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Unwarranted variation in the quality of care remains a pressing issue for health systems globally.1 In this context, there is a growing need for well-grounded quality indicators that help inform decisions by patients (eg, when choosing a provider), policy makers (eg, for accountability purposes and quality-based payment) and providers (eg, to stimulate benchmarking and improvement).2 However, studies repeatedly report low or no correlations across healthcare quality indicators3–5 leading to seemingly paradoxical results when different indicators are used for constructing league tables.6 7 Is this result surprising or is it to be expected?
Quality indicators can either be conceptualised as reflective (also called the ‘psychometric’ approach to measurement) or as formative (also called the ‘clinimetric’ approach to measurement).8 9 With reflective indicators, the indicator values are tacitly assumed to be reflections of quality as a single underlying property of a provider—in this case, correlations between indicators are expected. In contrast, with formative indicators, indicator values are understood as representations of different aspects of quality which, when taken together, form a provider’s quality of care profile.
While the distinction between formative and reflective indicators has attracted much debate in psychometrics,8 10 in health services research, assumptions about measurement have not been discussed as extensively as necessary. So far, discussions have been limited to specific fields, for example, composite indicators of healthcare quality11 or patient-reported experience measures.12 The underlying issue and the broader implications for quality measurement have, however, never been brought together.
In this paper, we argue that the distinction between reflective and formative indicators has important implications for the selection and interpretation of quality measures. If quality indicators are wrongly conceptualised as reflective although they are actually formative, valid indicators might be discarded8 13 or conclusions about a provider’s quality of care may be misguided.14 Next, we highlight key arguments why quality indicators should typically be conceptualised as formative. We then bring together practical implications of formative quality indicators for indicator selection, rankings based on composite indicators, different methods for quality measurement and the use of tracer conditions.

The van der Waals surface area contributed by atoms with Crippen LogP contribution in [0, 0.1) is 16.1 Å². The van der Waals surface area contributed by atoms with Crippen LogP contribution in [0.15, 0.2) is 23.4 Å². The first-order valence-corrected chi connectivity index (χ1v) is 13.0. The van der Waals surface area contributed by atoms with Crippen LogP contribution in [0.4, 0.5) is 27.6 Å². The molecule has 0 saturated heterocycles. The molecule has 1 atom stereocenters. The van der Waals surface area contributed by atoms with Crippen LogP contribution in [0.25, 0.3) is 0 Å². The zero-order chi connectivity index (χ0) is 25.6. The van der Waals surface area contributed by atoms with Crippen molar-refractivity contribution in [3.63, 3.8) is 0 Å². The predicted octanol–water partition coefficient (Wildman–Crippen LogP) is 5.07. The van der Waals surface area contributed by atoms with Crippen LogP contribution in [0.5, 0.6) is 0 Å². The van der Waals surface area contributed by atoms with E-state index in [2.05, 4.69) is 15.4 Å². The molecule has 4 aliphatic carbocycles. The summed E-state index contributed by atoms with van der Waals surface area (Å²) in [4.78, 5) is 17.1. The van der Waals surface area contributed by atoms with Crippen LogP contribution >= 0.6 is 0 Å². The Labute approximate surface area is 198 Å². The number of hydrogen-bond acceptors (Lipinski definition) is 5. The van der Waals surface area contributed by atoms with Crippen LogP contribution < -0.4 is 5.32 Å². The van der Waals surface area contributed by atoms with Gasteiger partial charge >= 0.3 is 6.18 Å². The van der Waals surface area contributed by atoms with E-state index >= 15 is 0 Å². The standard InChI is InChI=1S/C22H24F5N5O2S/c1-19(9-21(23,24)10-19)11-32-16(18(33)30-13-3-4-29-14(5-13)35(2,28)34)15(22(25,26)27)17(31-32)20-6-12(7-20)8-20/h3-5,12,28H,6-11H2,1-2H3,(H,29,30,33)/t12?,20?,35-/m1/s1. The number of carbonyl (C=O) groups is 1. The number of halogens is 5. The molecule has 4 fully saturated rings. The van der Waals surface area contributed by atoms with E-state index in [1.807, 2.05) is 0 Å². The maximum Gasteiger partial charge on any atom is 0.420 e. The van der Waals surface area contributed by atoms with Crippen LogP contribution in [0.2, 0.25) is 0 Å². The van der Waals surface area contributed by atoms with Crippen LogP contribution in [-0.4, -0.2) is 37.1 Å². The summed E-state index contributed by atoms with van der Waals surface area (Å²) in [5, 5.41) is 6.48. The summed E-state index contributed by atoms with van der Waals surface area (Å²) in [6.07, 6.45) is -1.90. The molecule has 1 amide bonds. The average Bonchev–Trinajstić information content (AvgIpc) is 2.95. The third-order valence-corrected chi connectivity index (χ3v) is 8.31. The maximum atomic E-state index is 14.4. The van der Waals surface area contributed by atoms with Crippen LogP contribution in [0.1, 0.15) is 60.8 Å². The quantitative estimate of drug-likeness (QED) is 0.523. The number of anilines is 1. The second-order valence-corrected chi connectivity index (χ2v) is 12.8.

The case for formative quality indicators
The reflective approach to measurement assumes that indicator values reflect a common, underlying property (eg, of an individual or an organisation) and should therefore be highly correlated.8 9 This is often the case in psychometrics, for example, when a person’s general intelligence determines how well she or he does in various cognitive tests (eg, reasoning, knowledge, working memory).15 In contrast, with the formative approach to measurement, the goal is to measure a combination of features and thus the indicators need not be correlated.8 9 A typical example is the Apgar score, an assessment of the state of a newborn infant based on five components (respiratory effort, heart rate, muscle tone, reflexes, colour).16 Whether or not these components are correlated has no bearing on the usefulness of the Apgar score. Figure 1 illustrates the two different approaches to measurement.
In many cases, quality indicators are formative: they do not reflect a single underlying property but rather different aspects of quality, which do not necessarily have a common cause and thus are not expected to be correlated.3 11 12 For example, quality of care frameworks are typically multidimensional, distinguishing between, for example, the effectiveness, safety and patient-centredness of care.2 A provider that achieved desirable patient outcomes (effectiveness) may not necessarily have provided care in a responsive and respectful manner (patient-centredness). Moreover, even within the same quality dimension, a provider may do well in one aspect of care, but less so in another. For instance, a patient may have been provided with information about different treatment options (one aspect of patient-centredness), but the staff may not have answered his or her questions clearly (another aspect of patient-centredness).
Evidence about (the strength of) correlations between different quality measures is inconsistent. While some studies report significant correlations between indicators,17 others report low or no correlations across pairs of measures.3–5 This suggests that quality of care should not be seen as a single underlying property of a provider but rather as a combination of various quality aspects that should consequently be measured using formative indicators.
Formative indicators for quality measurement: practical implications